But the main purpose of a pace chart is simple: to make sure that long sections of “nothing” are broken up with Tension or ACTION, so that the reader doesn’t get bored. And, conversely, to make sure that long sections of ACTION are broken up with Tension or “nothing,” so that the reader doesn’t get frazzled. (Unless you want them frazzled.)

In even plainer words, your novel should have talky bits where stuff is made sense of, punctuated by fast bits where stuff explodes, and not too much of either in a row. A chart simply makes that structuring obvious at a glance.

Pace charts can also keep you from getting mechanical with your pacing. If you notice that you have three-chapter segments that repeat the sequence “nothing”, Tension, ACTION! several times in a row, you might want to break that up. A steady drumbeat of build and release can be just as boring as ten chapters of exposition. The point is not to straight-jacket you into a pattern, but to reveal where certain patterns might be getting tedious.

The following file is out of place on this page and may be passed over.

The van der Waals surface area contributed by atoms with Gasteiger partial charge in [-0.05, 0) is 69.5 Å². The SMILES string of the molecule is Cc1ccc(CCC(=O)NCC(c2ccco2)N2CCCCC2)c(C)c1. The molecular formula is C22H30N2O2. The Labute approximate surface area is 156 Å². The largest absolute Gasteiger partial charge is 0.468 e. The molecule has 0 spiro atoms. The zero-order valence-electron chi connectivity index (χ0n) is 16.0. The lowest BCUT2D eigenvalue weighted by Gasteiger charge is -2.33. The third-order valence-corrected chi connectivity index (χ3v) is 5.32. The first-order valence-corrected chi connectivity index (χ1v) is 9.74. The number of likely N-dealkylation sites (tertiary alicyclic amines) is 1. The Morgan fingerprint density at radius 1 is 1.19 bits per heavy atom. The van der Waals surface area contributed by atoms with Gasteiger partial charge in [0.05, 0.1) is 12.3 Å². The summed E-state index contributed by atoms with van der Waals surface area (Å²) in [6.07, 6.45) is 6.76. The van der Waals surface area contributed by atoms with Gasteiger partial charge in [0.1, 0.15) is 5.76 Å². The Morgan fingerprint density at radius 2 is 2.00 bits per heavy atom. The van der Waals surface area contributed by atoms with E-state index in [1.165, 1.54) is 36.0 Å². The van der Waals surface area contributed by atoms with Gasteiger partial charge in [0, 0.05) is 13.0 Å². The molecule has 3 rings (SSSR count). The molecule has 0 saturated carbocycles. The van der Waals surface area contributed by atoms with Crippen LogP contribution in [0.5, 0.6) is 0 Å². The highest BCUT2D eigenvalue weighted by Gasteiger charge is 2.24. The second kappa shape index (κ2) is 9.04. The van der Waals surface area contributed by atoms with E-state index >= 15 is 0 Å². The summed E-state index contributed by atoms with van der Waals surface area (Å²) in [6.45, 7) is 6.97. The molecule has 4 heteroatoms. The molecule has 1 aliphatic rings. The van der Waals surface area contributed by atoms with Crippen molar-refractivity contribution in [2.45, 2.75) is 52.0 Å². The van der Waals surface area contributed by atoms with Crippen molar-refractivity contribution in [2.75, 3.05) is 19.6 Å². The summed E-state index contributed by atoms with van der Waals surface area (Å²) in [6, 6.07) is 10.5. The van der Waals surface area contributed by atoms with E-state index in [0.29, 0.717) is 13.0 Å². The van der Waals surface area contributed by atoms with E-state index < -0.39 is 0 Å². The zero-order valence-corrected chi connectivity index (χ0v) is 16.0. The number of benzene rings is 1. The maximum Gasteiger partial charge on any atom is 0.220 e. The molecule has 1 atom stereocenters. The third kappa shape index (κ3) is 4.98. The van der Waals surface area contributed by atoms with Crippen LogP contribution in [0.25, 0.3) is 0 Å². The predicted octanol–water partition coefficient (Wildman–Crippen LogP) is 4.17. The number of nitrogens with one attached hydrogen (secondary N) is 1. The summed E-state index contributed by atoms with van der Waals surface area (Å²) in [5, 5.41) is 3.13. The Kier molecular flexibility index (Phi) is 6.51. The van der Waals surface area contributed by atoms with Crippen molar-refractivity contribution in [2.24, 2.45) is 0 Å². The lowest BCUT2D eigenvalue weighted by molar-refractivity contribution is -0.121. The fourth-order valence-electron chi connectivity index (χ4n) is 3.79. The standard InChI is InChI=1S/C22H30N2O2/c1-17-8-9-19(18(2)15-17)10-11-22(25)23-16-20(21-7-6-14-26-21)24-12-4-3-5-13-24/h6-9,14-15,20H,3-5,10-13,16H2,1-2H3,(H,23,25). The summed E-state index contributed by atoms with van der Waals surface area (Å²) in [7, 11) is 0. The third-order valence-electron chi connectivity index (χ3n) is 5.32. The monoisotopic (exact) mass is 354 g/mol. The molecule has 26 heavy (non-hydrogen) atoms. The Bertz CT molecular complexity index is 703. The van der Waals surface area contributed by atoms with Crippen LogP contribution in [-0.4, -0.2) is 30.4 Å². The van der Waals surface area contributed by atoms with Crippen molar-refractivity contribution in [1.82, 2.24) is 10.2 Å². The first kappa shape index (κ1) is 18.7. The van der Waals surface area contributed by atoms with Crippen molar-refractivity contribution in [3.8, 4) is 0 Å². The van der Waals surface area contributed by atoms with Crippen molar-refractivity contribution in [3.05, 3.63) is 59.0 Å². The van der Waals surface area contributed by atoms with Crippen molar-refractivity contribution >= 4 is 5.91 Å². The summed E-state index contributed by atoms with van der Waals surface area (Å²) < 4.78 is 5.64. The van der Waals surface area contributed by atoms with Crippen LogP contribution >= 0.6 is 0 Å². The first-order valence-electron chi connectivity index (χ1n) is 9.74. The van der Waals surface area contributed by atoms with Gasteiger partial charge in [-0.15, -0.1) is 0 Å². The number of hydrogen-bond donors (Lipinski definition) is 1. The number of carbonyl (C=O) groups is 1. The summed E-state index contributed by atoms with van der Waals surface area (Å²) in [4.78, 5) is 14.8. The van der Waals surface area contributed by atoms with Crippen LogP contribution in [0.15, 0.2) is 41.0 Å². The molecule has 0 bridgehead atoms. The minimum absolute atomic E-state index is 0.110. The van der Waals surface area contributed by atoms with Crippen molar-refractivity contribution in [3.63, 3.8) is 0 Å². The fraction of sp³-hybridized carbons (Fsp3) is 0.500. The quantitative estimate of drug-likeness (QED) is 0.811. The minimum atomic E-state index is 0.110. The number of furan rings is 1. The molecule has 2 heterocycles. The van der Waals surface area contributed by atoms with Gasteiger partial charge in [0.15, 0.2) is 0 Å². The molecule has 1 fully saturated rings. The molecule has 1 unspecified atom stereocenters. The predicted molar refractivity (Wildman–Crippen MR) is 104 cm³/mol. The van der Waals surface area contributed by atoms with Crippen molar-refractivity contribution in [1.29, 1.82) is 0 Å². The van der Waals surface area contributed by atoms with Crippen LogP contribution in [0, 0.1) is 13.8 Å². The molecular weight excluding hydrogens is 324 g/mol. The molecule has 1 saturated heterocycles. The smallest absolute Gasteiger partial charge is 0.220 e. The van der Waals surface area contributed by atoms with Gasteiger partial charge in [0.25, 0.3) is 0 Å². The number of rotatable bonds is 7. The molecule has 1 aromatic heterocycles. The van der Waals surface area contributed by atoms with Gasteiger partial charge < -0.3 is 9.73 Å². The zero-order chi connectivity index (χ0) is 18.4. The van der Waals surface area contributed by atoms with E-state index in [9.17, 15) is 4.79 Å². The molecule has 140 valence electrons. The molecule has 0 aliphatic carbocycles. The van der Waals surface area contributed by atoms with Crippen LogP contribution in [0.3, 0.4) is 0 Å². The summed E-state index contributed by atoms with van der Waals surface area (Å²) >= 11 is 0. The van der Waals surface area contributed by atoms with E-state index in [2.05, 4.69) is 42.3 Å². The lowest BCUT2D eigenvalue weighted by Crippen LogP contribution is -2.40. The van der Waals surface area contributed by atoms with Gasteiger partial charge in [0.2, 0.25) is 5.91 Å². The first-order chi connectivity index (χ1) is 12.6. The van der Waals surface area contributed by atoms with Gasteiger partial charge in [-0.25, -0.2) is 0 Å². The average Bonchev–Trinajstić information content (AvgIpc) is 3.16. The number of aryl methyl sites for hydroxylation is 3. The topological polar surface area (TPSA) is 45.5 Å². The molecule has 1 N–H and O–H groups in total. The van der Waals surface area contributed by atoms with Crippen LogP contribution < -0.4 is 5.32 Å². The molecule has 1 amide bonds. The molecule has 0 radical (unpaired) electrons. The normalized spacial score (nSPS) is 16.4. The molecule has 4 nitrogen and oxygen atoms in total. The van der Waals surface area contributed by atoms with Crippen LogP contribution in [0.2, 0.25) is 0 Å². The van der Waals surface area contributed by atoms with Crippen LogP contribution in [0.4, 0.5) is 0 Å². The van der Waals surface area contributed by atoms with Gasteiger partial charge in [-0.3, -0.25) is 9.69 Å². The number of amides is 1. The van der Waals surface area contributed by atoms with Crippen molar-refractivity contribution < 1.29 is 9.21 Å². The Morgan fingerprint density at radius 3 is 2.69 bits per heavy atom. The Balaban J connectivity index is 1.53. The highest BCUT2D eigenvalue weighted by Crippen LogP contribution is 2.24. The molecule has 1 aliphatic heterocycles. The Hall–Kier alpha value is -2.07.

(And, yes, there are many formalists who intentionally subvert pace to great effect. But that’s different than simply screwing up.)

Now, if you don’t use Scrivener (you fool) you can scrawl a pace chart on a piece of graph paper, stick three colors of post-its into your MS, or graph it with Excel. It doesn’t matter how you do it, as long as your pace chart is simple to make and simple to read. If it takes more than ten minutes, you’re doing it wrong.

Because here’s the reasoning behind all simple meta-docs like the pace chart: it’s easier to look at one piece of paper or one screen than to read through your whole novel One More Time to figure out why everyone hates it.

Don’t forget to check out Justine’s post yesterday, and her new one tomorrow. See you in two days!